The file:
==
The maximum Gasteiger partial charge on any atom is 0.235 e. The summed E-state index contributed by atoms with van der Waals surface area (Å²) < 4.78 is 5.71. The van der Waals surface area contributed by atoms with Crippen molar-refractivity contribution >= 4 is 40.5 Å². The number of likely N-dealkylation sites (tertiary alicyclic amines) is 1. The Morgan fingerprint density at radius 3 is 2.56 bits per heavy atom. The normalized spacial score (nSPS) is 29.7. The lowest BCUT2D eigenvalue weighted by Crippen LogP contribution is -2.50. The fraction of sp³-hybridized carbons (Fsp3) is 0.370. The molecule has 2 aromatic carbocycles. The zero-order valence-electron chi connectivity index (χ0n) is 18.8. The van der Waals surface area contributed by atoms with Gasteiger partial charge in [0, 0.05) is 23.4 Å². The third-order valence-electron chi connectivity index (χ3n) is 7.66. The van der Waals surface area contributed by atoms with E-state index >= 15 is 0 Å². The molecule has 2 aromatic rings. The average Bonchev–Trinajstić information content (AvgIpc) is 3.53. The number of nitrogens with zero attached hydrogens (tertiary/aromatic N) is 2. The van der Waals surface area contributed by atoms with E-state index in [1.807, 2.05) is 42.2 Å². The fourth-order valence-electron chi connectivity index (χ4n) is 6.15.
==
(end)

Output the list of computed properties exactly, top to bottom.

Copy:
The maximum Gasteiger partial charge on any atom is 0.235 e. The summed E-state index contributed by atoms with van der Waals surface area (Å²) < 4.78 is 5.71. The van der Waals surface area contributed by atoms with Crippen molar-refractivity contribution >= 4 is 40.5 Å². The number of likely N-dealkylation sites (tertiary alicyclic amines) is 1. The Morgan fingerprint density at radius 3 is 2.56 bits per heavy atom. The normalized spacial score (nSPS) is 29.7. The lowest BCUT2D eigenvalue weighted by Crippen LogP contribution is -2.50. The fraction of sp³-hybridized carbons (Fsp3) is 0.370. The molecule has 2 aromatic carbocycles. The zero-order valence-electron chi connectivity index (χ0n) is 18.8. The van der Waals surface area contributed by atoms with Gasteiger partial charge in [0, 0.05) is 23.4 Å². The third-order valence-electron chi connectivity index (χ3n) is 7.66. The van der Waals surface area contributed by atoms with E-state index >= 15 is 0 Å². The molecule has 2 aromatic rings. The average Bonchev–Trinajstić information content (AvgIpc) is 3.53. The number of nitrogens with zero attached hydrogens (tertiary/aromatic N) is 2. The van der Waals surface area contributed by atoms with E-state index in [1.807, 2.05) is 42.2 Å². The fourth-order valence-electron chi connectivity index (χ4n) is 6.15.